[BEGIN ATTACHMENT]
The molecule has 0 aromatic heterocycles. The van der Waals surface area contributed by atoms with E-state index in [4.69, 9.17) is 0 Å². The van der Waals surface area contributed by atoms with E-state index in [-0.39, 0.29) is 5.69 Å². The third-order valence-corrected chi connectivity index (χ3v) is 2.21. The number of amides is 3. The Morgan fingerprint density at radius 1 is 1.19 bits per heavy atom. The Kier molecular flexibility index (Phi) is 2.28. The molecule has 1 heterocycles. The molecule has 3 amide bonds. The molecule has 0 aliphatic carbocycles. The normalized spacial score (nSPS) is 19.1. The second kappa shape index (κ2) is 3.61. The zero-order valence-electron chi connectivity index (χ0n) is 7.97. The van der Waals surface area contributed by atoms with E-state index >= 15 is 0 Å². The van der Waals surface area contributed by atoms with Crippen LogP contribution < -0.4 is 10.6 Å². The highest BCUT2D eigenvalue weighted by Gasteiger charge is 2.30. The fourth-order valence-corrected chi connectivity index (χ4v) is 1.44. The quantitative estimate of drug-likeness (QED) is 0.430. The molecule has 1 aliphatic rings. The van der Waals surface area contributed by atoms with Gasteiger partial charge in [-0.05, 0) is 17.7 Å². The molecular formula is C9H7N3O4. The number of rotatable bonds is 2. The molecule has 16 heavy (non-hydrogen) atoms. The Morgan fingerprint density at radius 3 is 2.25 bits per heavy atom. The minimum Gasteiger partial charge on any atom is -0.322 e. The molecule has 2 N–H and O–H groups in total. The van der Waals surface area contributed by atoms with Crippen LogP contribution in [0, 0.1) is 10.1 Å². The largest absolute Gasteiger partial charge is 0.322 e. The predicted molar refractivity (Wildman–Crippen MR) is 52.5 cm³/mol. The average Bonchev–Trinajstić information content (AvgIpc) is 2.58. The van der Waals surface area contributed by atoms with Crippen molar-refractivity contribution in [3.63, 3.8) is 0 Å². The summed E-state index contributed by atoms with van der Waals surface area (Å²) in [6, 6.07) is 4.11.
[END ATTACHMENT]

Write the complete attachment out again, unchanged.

The molecule has 0 aromatic heterocycles. The van der Waals surface area contributed by atoms with E-state index in [4.69, 9.17) is 0 Å². The van der Waals surface area contributed by atoms with E-state index in [-0.39, 0.29) is 5.69 Å². The third-order valence-corrected chi connectivity index (χ3v) is 2.21. The number of amides is 3. The Morgan fingerprint density at radius 1 is 1.19 bits per heavy atom. The Kier molecular flexibility index (Phi) is 2.28. The molecule has 1 heterocycles. The molecule has 3 amide bonds. The molecule has 0 aliphatic carbocycles. The normalized spacial score (nSPS) is 19.1. The second kappa shape index (κ2) is 3.61. The zero-order valence-electron chi connectivity index (χ0n) is 7.97. The van der Waals surface area contributed by atoms with E-state index >= 15 is 0 Å². The van der Waals surface area contributed by atoms with Crippen LogP contribution < -0.4 is 10.6 Å². The highest BCUT2D eigenvalue weighted by Gasteiger charge is 2.30. The fourth-order valence-corrected chi connectivity index (χ4v) is 1.44. The quantitative estimate of drug-likeness (QED) is 0.430. The molecule has 1 aliphatic rings. The van der Waals surface area contributed by atoms with Gasteiger partial charge in [-0.05, 0) is 17.7 Å². The molecular formula is C9H7N3O4. The number of rotatable bonds is 2. The molecule has 16 heavy (non-hydrogen) atoms. The Morgan fingerprint density at radius 3 is 2.25 bits per heavy atom. The minimum Gasteiger partial charge on any atom is -0.322 e. The molecule has 2 N–H and O–H groups in total. The van der Waals surface area contributed by atoms with Crippen LogP contribution in [0, 0.1) is 10.1 Å². The largest absolute Gasteiger partial charge is 0.322 e. The predicted molar refractivity (Wildman–Crippen MR) is 52.5 cm³/mol. The average Bonchev–Trinajstić information content (AvgIpc) is 2.58. The van der Waals surface area contributed by atoms with Crippen molar-refractivity contribution in [3.63, 3.8) is 0 Å². The summed E-state index contributed by atoms with van der Waals surface area (Å²) in [6, 6.07) is 4.11.